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Sources of Lead Exposure

Sources of Lead

Lead Paint and Dust in Homes Built Before 1978

Lead dust is the most common way people are exposed to lead. Lead dust is often invisible. Projects that disturb painted surfaces can create large amounts of dust. Lead-based paint was used in more than 38 million homes until the amount of lead in paint was restricted in 1978. Projects that disturb painted surfaces in older homes can create large amounts of dust that can endanger children.


Soil

Soil may contain lead. Contaminated soil can be tracked into the home. Children may come into contact with lead by playing in bare soil.


Plumbing and Plumbing Fixtures

Most sources of drinking water have no lead or very low levels of lead. Most lead gets into drinking water after the water leaves the local well or treatment plant. This happens when the water comes into contact with plumbing materials containing lead. These include lead pipe and lead solder (commonly used until 1986) as well as faucets, valves, and other parts made of brass.


Children's Toys, Jewelry and Other Metals

Lead can be found in some children's products. It may be used to soften the plastic and make toys more flexible. Antique toys, toy jewelry, and other objects could be made or painted with lead-based materials. Children could be at risk for lead poisoning by biting, chewing or handling toys that contain lead or lead-based paint that has worn off from use.

Amulets (e.g. sheesha, tabiz and other metal charms), may be used by different cultures for spiritual purposes, including to protecting children from harm, promoting luck or reducing pain from teething. Lead can enter children's bodies when they put these items into their mouths.

To avoid lead poisoning, keep old toys, charms, amulets, keys and other metals away from young children. If your child wears an amulet, place it in a location where he or she cannot mouth it. If you think your child has been exposed, you may want to ask your health care provider for a blood lead test.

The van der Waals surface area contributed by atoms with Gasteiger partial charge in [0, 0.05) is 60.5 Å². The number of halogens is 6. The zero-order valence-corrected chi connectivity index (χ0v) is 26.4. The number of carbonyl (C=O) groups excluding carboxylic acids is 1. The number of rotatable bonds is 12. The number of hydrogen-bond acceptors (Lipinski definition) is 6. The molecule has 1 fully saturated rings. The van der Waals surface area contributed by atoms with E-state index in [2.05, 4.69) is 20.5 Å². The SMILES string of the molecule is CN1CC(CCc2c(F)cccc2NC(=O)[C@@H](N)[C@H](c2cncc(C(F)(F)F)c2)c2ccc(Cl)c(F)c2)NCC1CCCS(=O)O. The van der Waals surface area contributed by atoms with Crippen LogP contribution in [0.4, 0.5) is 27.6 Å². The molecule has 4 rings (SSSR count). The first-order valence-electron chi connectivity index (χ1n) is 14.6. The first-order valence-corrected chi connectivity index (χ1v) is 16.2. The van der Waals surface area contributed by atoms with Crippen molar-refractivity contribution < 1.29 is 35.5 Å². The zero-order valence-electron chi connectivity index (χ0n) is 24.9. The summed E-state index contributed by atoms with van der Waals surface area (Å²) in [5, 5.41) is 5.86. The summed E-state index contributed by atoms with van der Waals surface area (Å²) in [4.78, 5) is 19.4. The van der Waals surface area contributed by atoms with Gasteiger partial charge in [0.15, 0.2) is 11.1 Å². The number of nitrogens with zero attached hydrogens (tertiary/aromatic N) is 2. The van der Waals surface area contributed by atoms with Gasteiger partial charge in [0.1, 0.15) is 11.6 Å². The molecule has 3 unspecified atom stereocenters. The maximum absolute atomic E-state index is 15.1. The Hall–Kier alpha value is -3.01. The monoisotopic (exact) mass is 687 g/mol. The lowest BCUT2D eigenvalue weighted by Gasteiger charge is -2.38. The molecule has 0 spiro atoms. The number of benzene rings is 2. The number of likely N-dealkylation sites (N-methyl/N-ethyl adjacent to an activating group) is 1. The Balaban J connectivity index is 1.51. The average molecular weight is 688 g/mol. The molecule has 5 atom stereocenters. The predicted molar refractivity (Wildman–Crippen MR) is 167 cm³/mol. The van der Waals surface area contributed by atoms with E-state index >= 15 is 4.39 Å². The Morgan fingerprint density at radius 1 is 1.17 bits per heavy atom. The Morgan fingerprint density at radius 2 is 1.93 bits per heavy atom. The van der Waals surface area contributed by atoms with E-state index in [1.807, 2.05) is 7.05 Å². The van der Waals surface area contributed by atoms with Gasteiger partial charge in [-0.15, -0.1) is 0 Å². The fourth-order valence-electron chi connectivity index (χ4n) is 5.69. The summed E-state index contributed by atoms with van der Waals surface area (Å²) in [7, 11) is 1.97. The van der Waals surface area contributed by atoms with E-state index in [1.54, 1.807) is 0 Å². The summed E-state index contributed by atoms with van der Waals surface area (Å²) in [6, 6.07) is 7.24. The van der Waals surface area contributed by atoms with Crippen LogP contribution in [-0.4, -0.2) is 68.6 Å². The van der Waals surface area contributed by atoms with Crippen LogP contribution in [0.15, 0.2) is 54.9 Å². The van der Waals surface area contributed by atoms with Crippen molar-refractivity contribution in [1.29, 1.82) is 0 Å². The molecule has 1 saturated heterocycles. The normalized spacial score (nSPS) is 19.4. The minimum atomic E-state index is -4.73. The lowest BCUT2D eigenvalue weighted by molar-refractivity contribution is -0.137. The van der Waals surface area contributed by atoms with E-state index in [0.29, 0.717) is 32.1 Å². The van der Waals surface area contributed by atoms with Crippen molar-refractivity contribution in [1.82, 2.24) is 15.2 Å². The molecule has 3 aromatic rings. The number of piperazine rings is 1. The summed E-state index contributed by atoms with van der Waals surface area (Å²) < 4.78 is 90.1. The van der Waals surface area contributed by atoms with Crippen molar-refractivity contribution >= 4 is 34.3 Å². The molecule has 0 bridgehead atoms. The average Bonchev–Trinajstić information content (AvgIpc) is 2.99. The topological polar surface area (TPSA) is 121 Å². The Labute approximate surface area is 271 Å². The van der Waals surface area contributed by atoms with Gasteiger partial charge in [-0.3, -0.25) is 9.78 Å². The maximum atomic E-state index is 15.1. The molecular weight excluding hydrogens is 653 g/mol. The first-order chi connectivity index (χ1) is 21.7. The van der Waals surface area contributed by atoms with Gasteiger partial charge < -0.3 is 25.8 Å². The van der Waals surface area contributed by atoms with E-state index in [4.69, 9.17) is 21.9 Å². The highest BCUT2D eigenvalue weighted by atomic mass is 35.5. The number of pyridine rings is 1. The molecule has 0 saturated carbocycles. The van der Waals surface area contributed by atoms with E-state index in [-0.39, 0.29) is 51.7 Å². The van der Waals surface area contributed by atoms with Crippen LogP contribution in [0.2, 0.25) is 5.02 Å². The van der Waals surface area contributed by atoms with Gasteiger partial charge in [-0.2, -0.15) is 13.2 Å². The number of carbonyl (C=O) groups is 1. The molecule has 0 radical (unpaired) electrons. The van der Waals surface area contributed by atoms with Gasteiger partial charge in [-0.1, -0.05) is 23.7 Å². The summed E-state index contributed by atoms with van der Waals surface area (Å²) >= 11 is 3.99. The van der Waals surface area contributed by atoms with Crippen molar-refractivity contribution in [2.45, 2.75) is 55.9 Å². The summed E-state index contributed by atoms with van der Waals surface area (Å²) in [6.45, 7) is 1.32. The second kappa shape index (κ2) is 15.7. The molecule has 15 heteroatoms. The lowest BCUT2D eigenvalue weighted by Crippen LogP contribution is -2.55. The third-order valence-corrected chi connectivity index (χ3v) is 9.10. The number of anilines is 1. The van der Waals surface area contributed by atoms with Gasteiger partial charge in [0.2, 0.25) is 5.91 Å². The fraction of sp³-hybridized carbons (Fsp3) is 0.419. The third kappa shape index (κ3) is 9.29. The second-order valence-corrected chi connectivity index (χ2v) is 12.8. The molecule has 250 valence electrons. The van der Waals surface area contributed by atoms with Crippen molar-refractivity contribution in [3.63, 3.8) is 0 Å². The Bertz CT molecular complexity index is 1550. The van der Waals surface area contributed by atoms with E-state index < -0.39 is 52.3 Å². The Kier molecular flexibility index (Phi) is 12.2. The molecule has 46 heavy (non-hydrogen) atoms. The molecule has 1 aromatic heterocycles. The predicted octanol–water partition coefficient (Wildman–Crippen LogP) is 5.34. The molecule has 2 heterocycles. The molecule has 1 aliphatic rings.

Spices and Candy

Imported spices and candies may contain lead. Spices brought in from the countries of Georgia, Pakistan, Nepal, Bangladesh, India and Morocco are known to have the highest lead concentrations. Often, spices enter the U.S. in unmarked containers with unknown brand information.

Spices such as turmeric, chili and paprika are commonly contaminated. Turmeric brought from India has been linked to lead poisoning cases in Oregon. A recent study tested lead levels in spices purchased in U.S. stores. Spices hand-carried in from other countries typically had much higher levels of lead than similar spices bought in U.S. stores.

Purchasing spices from local stores may decrease your risk of lead exposure. 

Contact the LeadLine at (503)-988-4000 for information on testing a sample of your spice for lead by a certified food laboratory.

Lead has been found in some candies imported from Mexico that are made with chili powder or tamarind. The candy may also be exposed to lead during the manufacturing process. Ink from the plastic or paper candy wrappers may contain lead that contaminates imported candy.

It is impossible to know if a candy, spice or food item contains lead by looking at or tasting it. People selling these items may be unaware that the products contain lead. Eating even small amounts of lead can be harmful to health and cause lead poisoning.


Traditional Pottery and Ceramics

Lead may be present in the glazes or decorations covering the surface of some traditional pottery. The glazing process binds the lead to the ceramicware, which, if done improperly, can leach lead into foods or liquids stored in these vessels.